people all these years had asked how we did it---how we got such good boys.
Part of it was luck and part of it was hard work and remembering that **we
were the adults**, not their friends.
We have a group of young mothers (MOPS) who meet weekly in our community.
When they decided to invite in a father who could give them pointers about
good child-rearing, they asked my husband.
Our life was not perfect. We had illnesses and setbacks and disabilities
and pretty much the normal run of things in American life. And we didn't
always make the right choices. If we did something in a wrong way, we said
"I'm sorry" to our children and tried to back up and re-think the situation.
We were not perfect people--me least of all. But we were the parents, and
parenthood was the most important and hardest job either of us ever had.
Even though we all made lots of mistakes, we also told them we loved them a
lot. We always hugged and said "Be careful--I love you" when they went off
to school --- to college -- to marriage. We still do, although my husband
and the boys shake hands instead of kiss.
When my younger son went to first grade, I took him in to his classroom for
the first day of school. I got him settled a bit with his school supplies,
told him bye, said hello to the teacher, and left. As I pulled the car out
of the parking lot and got into the street to go to my own job, I realized
that I had not kissed him. I drove around the block, parked, went to his
classroom. The kids were still coming in, etc., and I went to my little boy
and quietly kissed him, told him I loved him and that I hoped he had a good
day. Then I left, feeling that I had helped get his day off to a good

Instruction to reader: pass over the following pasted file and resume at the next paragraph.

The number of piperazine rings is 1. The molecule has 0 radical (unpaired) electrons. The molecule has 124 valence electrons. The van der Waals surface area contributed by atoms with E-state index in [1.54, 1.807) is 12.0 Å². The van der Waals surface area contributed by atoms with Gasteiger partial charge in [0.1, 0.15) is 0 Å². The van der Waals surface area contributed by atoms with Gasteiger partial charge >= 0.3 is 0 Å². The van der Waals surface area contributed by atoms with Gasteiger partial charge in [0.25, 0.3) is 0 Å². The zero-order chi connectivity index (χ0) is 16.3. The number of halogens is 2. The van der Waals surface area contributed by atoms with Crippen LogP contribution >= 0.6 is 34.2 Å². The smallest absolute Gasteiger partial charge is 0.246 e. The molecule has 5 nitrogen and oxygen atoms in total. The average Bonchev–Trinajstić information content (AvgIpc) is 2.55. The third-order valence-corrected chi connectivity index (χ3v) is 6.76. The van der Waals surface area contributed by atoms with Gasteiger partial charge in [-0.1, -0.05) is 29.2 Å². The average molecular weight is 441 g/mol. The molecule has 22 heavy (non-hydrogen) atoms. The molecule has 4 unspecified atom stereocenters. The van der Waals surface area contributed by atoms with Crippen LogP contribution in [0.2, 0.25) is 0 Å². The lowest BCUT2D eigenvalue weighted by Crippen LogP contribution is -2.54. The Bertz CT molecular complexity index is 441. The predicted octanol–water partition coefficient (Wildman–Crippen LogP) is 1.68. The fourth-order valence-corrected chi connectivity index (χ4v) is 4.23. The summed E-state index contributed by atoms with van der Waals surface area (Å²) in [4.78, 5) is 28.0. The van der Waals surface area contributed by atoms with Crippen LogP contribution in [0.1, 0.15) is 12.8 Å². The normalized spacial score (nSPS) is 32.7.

start, and knowing that I had gotten mine off to a good start.
I'm sure that I have offended just about everyone who reads this. But
maybe a thought or two might be of help to someone. **Like I said, luck
probably played a big part in our lives. I have known very dear and good
parents who did all the right things--- probably more than we did-----but
who still had children that were difficult and even had serious problems as
adults. So I am not patting myself on the back. "I'm not tellin'---I'm
I appreciate your patience if you have stayed this long to read.
==> Parenting responsibilities elided <=
While there are many of the ideals I strongly agree with, the OP
wasn't asking for parenting help.<G>
ObTopic: Don't try and be a super-dad Stepford wife. No one cares
how organized or clean your house is unless it's your own mother.
Clean a couch off, the clear the coffeetable of mail and newspapers,
and provide the guests with hot coffee or tea. They're there to
visit their friend, not compare cleanliness ratings. (Unless, of
course, you invite the HOA president over for a visit.)
You are right on both counts! Your advice is great for being self-confident
enough to be yourself. That's the kind of person that people really feel
comfortable visiting. We had a new CEO in my organization, and we were all
concerned from rumors, etc. But I heard that his wife's house was always
messy, and I immediately loved her. Ditto our pastor's wife.
I have a magnet on my fridge that says, "An immaculate house is the sign of
a mis-spent life."
If you can afford it, Sir Pack Rat, hire a well-recommended
professional de-clutterer. Could be the best bux you ever spent.
They are trained to deal with your kind <g> where emotion dominates
Not that you're generally *irrational*, as your take on wife's clothes
stream indicates the contrary.
A Google search with keywords like "household de-clutter" yields many
Also these professionals may be listed in your phonebook or local
Make it easy on yourself; relating to the kids is most important.